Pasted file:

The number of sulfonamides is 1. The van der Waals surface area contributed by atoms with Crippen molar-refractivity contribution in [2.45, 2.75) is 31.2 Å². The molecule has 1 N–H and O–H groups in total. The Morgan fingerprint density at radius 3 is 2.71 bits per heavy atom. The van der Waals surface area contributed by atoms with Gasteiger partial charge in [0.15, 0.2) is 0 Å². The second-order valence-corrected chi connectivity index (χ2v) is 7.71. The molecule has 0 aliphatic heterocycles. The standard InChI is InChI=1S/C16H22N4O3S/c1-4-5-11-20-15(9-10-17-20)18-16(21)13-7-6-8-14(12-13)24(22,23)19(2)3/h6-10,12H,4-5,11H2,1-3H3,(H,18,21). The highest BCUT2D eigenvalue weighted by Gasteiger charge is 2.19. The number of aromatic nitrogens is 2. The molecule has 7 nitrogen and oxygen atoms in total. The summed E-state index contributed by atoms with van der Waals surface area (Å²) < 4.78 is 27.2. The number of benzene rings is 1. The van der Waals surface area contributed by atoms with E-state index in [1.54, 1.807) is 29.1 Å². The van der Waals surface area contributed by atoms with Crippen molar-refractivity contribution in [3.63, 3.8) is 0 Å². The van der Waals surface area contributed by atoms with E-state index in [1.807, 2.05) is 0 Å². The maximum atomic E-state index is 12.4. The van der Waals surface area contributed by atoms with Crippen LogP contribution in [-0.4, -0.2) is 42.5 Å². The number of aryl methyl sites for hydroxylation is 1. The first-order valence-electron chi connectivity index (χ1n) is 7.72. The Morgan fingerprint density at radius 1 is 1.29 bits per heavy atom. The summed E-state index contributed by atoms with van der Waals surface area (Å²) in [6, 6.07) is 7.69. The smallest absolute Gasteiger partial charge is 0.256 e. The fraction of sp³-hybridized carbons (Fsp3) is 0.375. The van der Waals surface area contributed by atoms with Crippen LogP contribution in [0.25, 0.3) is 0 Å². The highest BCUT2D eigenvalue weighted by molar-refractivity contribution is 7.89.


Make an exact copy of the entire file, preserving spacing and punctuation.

The number of sulfonamides is 1. The van der Waals surface area contributed by atoms with Crippen molar-refractivity contribution in [2.45, 2.75) is 31.2 Å². The molecule has 1 N–H and O–H groups in total. The Morgan fingerprint density at radius 3 is 2.71 bits per heavy atom. The van der Waals surface area contributed by atoms with Gasteiger partial charge in [0.15, 0.2) is 0 Å². The second-order valence-corrected chi connectivity index (χ2v) is 7.71. The molecule has 0 aliphatic heterocycles. The standard InChI is InChI=1S/C16H22N4O3S/c1-4-5-11-20-15(9-10-17-20)18-16(21)13-7-6-8-14(12-13)24(22,23)19(2)3/h6-10,12H,4-5,11H2,1-3H3,(H,18,21). The highest BCUT2D eigenvalue weighted by Gasteiger charge is 2.19. The number of aromatic nitrogens is 2. The molecule has 7 nitrogen and oxygen atoms in total. The summed E-state index contributed by atoms with van der Waals surface area (Å²) < 4.78 is 27.2. The number of benzene rings is 1. The van der Waals surface area contributed by atoms with E-state index in [1.54, 1.807) is 29.1 Å². The van der Waals surface area contributed by atoms with Crippen molar-refractivity contribution in [3.63, 3.8) is 0 Å². The van der Waals surface area contributed by atoms with E-state index in [1.807, 2.05) is 0 Å². The maximum atomic E-state index is 12.4. The van der Waals surface area contributed by atoms with Crippen LogP contribution in [-0.4, -0.2) is 42.5 Å². The number of aryl methyl sites for hydroxylation is 1. The first-order valence-electron chi connectivity index (χ1n) is 7.72. The Morgan fingerprint density at radius 1 is 1.29 bits per heavy atom. The summed E-state index contributed by atoms with van der Waals surface area (Å²) in [6, 6.07) is 7.69. The smallest absolute Gasteiger partial charge is 0.256 e. The fraction of sp³-hybridized carbons (Fsp3) is 0.375. The van der Waals surface area contributed by atoms with Crippen LogP contribution in [0.25, 0.3) is 0 Å². The highest BCUT2D eigenvalue weighted by molar-refractivity contribution is 7.89.